From Elbow Grease & Duct Tape to Orca, a 500 Women Scientists Pods Journey

500 Women Scientists Philly Pod
5 min readMar 8, 2021


November 2016 was a turning point for a lot of people, including me. I was naïve during the Obama years, blindly thinking America had turned a corner and decided to end racism, bigotry, and discrimination. I was very wrong, and as a white woman, I knew that my complacency was part of the problem.

I fell into a depression that lasted a few months, but then an email dropped into my inbox. It spoke of a pledge to do better and to use the science I love to create a more equitable world. “Fuck Yes!” I thought, and I reached out to these 500 Women Scientists, excited to begin changing the world for the better.

In February of 2017, Dr. Lexi Moore Crisp and I began a 500 Women Scientists “Pod” in Philadelphia — the city we love and work in every day. Local chapters of 500 Women Scientists are called Pods. The word “Pod” is a nod to ‘whale pods’, highlighting teamwork and collaboration. This was our opportunity to go out into the world and be the catalysts for social transformation together.

A group of women sitting at a table — Philly Pod’s FIRST meeting, March 19, 2017. From left to Right: Dr. Lexi Moore Crisp, Krista Heinlen, Tanya Dapkey, Rita Steed, and Meredith Bashaw.
Philly Pod’s FIRST meeting, March 19, 2017. From left to Right: Dr. Lexi Moore Crisp, Krista Heinlen, Tanya Dapkey, Rita Steed, and Meredith Bashaw.

I loved it! I loved reaching out to kids, speaking to my representatives, and writing about how we need to step up and make change. We attended the March for Science, started going to local science fairs and carnivals, presented posters together, all the while balancing kids and family and work. Our network grew, our efforts spoke to so many other women in science, and we created life long friendships. It was invigorating and exhausting at the same time. We were so successful that the Philly Pod quickly became a highlight for the National Pod of the Week.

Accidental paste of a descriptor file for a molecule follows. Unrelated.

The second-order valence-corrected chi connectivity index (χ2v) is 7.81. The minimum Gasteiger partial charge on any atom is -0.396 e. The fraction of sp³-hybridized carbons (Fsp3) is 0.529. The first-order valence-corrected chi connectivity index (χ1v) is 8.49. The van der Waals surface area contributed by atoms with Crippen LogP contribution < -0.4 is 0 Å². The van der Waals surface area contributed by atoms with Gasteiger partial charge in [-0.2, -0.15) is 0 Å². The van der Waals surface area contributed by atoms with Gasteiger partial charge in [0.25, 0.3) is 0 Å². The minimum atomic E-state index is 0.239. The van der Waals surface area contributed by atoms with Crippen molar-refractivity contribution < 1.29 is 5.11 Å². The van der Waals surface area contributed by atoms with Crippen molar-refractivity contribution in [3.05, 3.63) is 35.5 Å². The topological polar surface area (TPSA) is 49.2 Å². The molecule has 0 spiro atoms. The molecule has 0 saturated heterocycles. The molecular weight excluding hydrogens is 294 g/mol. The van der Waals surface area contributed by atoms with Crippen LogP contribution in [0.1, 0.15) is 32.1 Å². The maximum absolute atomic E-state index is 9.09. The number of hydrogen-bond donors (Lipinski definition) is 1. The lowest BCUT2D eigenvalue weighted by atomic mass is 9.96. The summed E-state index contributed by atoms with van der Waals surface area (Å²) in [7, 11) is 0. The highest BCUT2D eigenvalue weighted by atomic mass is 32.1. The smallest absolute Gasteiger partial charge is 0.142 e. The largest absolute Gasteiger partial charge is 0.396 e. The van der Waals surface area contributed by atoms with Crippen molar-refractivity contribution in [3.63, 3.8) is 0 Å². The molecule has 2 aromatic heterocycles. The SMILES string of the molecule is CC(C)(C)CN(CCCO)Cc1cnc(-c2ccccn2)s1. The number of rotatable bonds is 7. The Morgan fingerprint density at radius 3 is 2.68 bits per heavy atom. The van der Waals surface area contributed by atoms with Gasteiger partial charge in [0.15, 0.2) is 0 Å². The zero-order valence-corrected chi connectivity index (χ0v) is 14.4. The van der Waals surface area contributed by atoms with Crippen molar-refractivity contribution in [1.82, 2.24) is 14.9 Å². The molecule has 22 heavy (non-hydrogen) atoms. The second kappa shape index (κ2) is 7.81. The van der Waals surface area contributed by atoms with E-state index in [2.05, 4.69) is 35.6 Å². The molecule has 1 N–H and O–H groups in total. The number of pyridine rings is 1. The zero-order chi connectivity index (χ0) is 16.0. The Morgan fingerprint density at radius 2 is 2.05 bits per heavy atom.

Two Women Scientists teaching children about science — Jillian Roamer and Dr. Lexi Moore Crisp at the Philly Fall Nature Fest at John Heinz, October 14, 2017
Jillian Roamer and Dr. Lexi Moore Crisp at the Philly Fall Nature Fest at John Heinz, October 14, 2017

Lexi had joined the 500 Women Scientists Climate Change Strike Team — a National campaign — and had learned of the Board Meeting in November. She asked me if I wanted to join her, as she thought I would enjoy it. I said yes, and we drove to Washington, D.C. for the November 2017 Leadership Board Meeting. We joined the Pods team and quickly began to come up with ideas on how to organize over 100 global Pods. It seemed overwhelming, we had no money, all of our time had to be volunteered, and we knew we had limited resources. I remember discussing filing for non-profit status, what we would need, what that would mean for our local Pods and members. I sat next to Kelly Ramirez (co-founder of 500 Women Scientists) as we typed away in our Google Drives and made spreadsheets and notes and organized — bliss!

Two friends making silly faces
Tanya and Lexi in Washington, D.C., November 2017, at our first Board Meeting!